Meanwhile, the National Gallery Company Ltd, which manages the National Gallery’s commercial enterprises, is also undertaking cost-cutting measures including redundancies. Many UK museums do not, of course, have a separate commercial arm for delivering parts of their service. A spokesperson for the grassroots organisation Fair Museum Jobs points out that from the perspective of larger institutions, ‘this model seems excellent: financial risks are mitigated and the rest of the museum is protected from vicissitudes in commercial activity, all the while reaping the golden rewards for the parent organisation’. But at these enterprise arms, contractual conditions tend to be substantially less favourable than in the rest of the museum, they claim (Tate declined to comment).
At the moment, none of Tate’s gallery staff will be affected. The British Museum says that there are no planned redundancies currently arising out of Covid-19, adding that: ‘We will need to assess the situation post the comprehensive spending review [in the autumn] and once we have a clearer idea of what the “new normal” looks like.’ The review, which sets out the government’s spending plans, will no doubt deliver leaner budgets for museums.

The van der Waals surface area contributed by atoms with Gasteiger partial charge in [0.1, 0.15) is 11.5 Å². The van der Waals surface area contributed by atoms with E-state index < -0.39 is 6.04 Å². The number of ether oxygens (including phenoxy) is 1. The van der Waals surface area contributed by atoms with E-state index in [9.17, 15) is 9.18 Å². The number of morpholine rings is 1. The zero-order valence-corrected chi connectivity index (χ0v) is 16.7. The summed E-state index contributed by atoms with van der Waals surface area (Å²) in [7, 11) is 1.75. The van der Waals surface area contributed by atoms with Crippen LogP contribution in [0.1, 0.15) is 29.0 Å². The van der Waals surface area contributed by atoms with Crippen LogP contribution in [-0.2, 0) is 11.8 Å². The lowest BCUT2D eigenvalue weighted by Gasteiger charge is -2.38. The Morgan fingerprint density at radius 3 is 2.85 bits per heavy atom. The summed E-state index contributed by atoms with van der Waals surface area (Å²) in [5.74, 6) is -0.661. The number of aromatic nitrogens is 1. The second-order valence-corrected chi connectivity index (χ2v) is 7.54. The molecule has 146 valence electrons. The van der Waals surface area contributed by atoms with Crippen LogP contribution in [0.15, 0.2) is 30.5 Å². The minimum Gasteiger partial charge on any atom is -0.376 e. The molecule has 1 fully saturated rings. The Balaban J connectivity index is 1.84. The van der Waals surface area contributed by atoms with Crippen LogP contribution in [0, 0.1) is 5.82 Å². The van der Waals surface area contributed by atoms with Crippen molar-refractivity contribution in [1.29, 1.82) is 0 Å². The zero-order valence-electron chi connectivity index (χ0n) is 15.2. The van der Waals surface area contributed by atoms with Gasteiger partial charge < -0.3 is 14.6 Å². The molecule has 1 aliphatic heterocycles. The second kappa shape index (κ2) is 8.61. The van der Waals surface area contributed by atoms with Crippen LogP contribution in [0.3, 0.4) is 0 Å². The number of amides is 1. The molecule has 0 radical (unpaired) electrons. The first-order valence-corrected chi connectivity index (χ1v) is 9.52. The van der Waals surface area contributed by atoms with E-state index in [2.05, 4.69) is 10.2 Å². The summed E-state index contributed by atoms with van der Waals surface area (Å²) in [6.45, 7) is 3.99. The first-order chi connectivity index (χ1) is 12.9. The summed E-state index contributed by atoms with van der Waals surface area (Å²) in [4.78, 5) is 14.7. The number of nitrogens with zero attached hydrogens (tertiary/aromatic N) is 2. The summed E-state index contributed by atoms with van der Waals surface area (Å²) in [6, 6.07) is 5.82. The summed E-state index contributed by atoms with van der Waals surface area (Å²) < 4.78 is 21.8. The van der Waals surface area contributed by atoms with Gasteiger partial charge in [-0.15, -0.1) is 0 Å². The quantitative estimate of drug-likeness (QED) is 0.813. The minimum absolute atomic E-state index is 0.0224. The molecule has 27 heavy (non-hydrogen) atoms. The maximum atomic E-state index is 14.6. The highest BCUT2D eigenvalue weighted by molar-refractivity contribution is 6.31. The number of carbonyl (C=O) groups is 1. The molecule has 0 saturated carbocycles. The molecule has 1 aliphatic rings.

Over the past 30 years, both national and regional museums have become far more business-minded, relying heavily on self-generated (or earned) income, a move hastened by a reduction in government funding over the past decade. The current crisis was ‘an accident waiting to happen’, says an anonymous London-based curator who adds that ‘more casual labour will be the first casualty of this bums-on-seats policy centred on ticket sales and coffee-shop takings’.
The 15 museums sponsored by the Department for Digital, Culture, Media and Sport (DCMS) raised a total of £289m in self-generated income from 2018–19. According to its latest annual report, 71 per cent of Tate’s operating income – £85.1m set against £35.1m grant-in-aid from the Treasury – was self-generated during the same period. Bruce Boucher, director of Sir John Soane’s Museum in London, says: ‘Trying to monetise culture is unrealistic in the present climate. With social distancing and reduced numbers, we need a new financial model that does not rely on the old performance indicators [targets set by the DCMS].’